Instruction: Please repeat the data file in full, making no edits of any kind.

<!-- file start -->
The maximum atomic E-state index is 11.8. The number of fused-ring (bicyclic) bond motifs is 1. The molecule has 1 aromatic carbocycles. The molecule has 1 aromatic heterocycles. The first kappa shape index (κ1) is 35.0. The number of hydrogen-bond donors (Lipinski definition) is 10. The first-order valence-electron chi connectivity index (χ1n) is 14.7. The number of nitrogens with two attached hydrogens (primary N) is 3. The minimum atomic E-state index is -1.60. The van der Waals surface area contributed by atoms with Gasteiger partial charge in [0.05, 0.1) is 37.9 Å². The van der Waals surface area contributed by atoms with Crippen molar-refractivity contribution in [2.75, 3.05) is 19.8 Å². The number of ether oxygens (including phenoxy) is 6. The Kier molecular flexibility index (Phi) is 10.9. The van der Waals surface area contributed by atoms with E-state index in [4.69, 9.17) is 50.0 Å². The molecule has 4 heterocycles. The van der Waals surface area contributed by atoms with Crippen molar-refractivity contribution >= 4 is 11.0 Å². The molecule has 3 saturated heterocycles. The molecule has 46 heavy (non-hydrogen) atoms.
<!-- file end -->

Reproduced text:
The maximum atomic E-state index is 11.8. The number of fused-ring (bicyclic) bond motifs is 1. The molecule has 1 aromatic carbocycles. The molecule has 1 aromatic heterocycles. The first kappa shape index (κ1) is 35.0. The number of hydrogen-bond donors (Lipinski definition) is 10. The first-order valence-electron chi connectivity index (χ1n) is 14.7. The number of nitrogens with two attached hydrogens (primary N) is 3. The minimum atomic E-state index is -1.60. The van der Waals surface area contributed by atoms with Gasteiger partial charge in [0.05, 0.1) is 37.9 Å². The van der Waals surface area contributed by atoms with Crippen molar-refractivity contribution in [2.75, 3.05) is 19.8 Å². The number of ether oxygens (including phenoxy) is 6. The Kier molecular flexibility index (Phi) is 10.9. The van der Waals surface area contributed by atoms with E-state index in [4.69, 9.17) is 50.0 Å². The molecule has 4 heterocycles. The van der Waals surface area contributed by atoms with Crippen molar-refractivity contribution >= 4 is 11.0 Å². The molecule has 3 saturated heterocycles. The molecule has 46 heavy (non-hydrogen) atoms.